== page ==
If you are going to hire a contractor to make energy-efficiency home improvements, keep in mind that California contractors are generally required by law to hold a license from the Contractor’s State License Board to perform services.
When you shop around, insist that contractors provide you with their California Contractors’ State License identification card. It’s a good idea to verify these with your local Contractor’s State License Board * or by calling 1-800-321-2752.
Here are a few things you should consider when hiring a contractor.
References and Bids
Ask others for references. Don’t depend solely on the Yellow Pages. Interview and get bids from at least three contractors for comparison. Check out contractor references on past completed jobs.
Make sure the contractor has general liability and workers compensation insurance. These types of insurance help protect you while work is being done.
Insist on a written contract that details out brands, manufacturer’s model numbers and all specifications that apply. It should also indicate the planned date of completion and an agreement for the contractor and any subcontractors to clean up after the project is finished. Any special conditions should also be included.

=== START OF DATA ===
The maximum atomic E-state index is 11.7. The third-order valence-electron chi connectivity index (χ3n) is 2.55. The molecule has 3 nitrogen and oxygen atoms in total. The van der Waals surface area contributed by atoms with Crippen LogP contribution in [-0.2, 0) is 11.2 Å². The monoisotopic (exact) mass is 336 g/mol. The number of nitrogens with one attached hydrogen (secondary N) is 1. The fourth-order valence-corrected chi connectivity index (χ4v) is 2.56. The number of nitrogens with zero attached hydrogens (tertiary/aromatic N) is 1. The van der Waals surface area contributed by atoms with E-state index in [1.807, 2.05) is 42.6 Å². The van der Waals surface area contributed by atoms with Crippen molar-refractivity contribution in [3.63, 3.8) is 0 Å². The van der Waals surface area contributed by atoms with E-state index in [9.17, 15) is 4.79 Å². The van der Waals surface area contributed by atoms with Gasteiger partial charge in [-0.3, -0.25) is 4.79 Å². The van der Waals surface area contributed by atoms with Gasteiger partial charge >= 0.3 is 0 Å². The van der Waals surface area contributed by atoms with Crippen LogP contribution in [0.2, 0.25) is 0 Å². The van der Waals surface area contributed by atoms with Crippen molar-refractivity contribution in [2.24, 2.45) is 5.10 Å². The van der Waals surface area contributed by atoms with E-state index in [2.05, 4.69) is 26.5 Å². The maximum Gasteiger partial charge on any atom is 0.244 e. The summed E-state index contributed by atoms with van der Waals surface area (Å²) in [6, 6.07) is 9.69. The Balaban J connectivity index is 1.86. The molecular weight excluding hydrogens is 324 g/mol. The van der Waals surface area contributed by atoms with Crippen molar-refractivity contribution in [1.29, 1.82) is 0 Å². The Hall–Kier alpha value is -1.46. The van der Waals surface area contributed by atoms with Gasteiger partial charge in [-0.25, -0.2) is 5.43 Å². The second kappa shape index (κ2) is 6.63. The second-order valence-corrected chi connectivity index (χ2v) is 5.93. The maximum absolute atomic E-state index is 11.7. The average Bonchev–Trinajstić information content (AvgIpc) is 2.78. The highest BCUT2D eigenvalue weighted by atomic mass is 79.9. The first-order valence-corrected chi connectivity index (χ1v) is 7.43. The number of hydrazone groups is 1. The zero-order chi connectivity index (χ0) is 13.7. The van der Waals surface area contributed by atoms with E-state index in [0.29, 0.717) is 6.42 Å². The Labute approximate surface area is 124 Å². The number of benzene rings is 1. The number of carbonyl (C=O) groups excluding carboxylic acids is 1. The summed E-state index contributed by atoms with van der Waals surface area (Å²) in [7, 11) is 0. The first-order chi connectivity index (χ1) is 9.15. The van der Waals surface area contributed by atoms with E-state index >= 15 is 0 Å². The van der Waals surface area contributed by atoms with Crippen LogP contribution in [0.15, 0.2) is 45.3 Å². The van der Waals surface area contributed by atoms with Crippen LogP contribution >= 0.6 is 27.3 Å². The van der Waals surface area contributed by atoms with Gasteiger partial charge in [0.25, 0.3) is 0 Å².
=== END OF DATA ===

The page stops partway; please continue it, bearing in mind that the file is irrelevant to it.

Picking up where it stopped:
Be sure the contract includes a schedule of payments for the complete job. Arrange contractor payments so that the down payment (if any) does not exceed $1,000 or 10% of the contract, whichever is less. Also, only pay for work that has been performed–never in advance! And remember, the payment schedule in your contract must be spelled out in dollars and cents–not percentages.
Subcontractors and Suppliers
Don’t make final payments until you have seen receipts for bills paid by the contractor, or written waivers proving they have paid for materials and labor on the completed job. Even if you have paid your general contractor in accordance with the contract, if they fail to pay any subcontractor or supplier, you may remain responsible to subcontractors and suppliers who performed work or supplied materials for your project. You potentially bear the risk of having a Mechanic’s Lien filed against your home, if you have received a preliminary notice from any subcontractor or supplier.
Once you have signed a contract, make sure all contract changes are in writing and signed by the contractor.
The actual energy savings obtained in each instance depend on various factors, including geographic location, weather conditions, equipment installed, usage rates, and so forth. Completing multiple energy saving measures will not necessarily result in cumulative savings. Any rebates provided are subject to satisfaction of applicable qualification rules. Certain rebate programs may be modified by the California Public Utilities Commission (CPUC), and are subject to the availability of funds.